Sounds ridiculous to me. Although I know a few very unhappily married couples who got divorced white the kids were sophomores in high school. Worked well for the one who got into CMU!

    But were the divorced parents cooperative enough for both to complete FA forms and contribute money for the kids' college costs (CMU requires the CSS Noncustodial Profile in divorced parent cases)?
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  • blossomblossom 10332 replies9 threads Senior Member
    People make all sorts of dumb financial decisions. Some are small-- a few hundred bucks a year in over-insuring. Some won't have ramifications for years- like not updating your beneficiaries for your retirement accounts so that your (now hated) ex-spouse gets everything when you die. Some are stupid but seem rational- paying for dental insurance, or vision insurance, when you know it will never pay out- but it feels "safe" to have it. Some are made out of ignorance- like assuming that it's too expensive to make a will-- "but my kids know what my wishes are".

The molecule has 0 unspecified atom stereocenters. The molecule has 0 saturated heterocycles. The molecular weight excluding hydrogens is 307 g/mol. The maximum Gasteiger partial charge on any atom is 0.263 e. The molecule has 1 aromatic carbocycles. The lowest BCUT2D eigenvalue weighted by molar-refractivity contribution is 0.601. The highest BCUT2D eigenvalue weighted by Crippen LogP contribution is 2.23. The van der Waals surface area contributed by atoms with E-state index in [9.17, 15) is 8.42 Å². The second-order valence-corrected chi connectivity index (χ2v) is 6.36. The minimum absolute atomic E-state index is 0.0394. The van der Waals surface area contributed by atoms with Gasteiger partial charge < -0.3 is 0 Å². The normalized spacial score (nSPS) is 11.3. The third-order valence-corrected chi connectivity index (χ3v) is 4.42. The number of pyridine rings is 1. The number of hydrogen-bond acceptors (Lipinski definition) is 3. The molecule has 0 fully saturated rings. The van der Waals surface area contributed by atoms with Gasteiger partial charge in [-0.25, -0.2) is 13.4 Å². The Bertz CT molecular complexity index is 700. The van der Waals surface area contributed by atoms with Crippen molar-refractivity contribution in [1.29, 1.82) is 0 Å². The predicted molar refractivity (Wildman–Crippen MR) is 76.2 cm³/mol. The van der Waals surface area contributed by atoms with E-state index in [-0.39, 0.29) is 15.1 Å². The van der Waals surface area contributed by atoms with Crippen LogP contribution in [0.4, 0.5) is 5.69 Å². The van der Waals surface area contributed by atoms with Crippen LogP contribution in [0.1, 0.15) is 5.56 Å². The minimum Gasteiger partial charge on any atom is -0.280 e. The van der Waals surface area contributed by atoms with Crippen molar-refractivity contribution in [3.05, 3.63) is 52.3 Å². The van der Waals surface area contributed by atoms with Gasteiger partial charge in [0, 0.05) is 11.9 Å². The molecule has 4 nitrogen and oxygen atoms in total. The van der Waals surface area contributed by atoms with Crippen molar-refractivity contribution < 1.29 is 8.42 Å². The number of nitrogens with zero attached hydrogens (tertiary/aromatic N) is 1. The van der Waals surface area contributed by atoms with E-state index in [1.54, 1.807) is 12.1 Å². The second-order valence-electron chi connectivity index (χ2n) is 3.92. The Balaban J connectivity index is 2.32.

And some are like the OP's situation- dumb on so many levels that it's hard to know where to start. I've seen some of these geniuses- their kid ends up at a college that doesn't meet full need, really doesn't care how you're going to pay for it because they offer a token merit aid award to everyone they admit. And you've given up years of income in the process. Or kid decides college isn't for him- but he'd love 10K in seed money to open a landscaping business- and already has customers lined up based on his years of lawn-mowing and leaf raking- but the 10K isn't there because everyone assumed "financial aid will pay for college" so no need to save. Or the OTHER parent loses his/her job and now the family has two unemployed adults-- there is no financial aid at Stop and Shop or the gas station.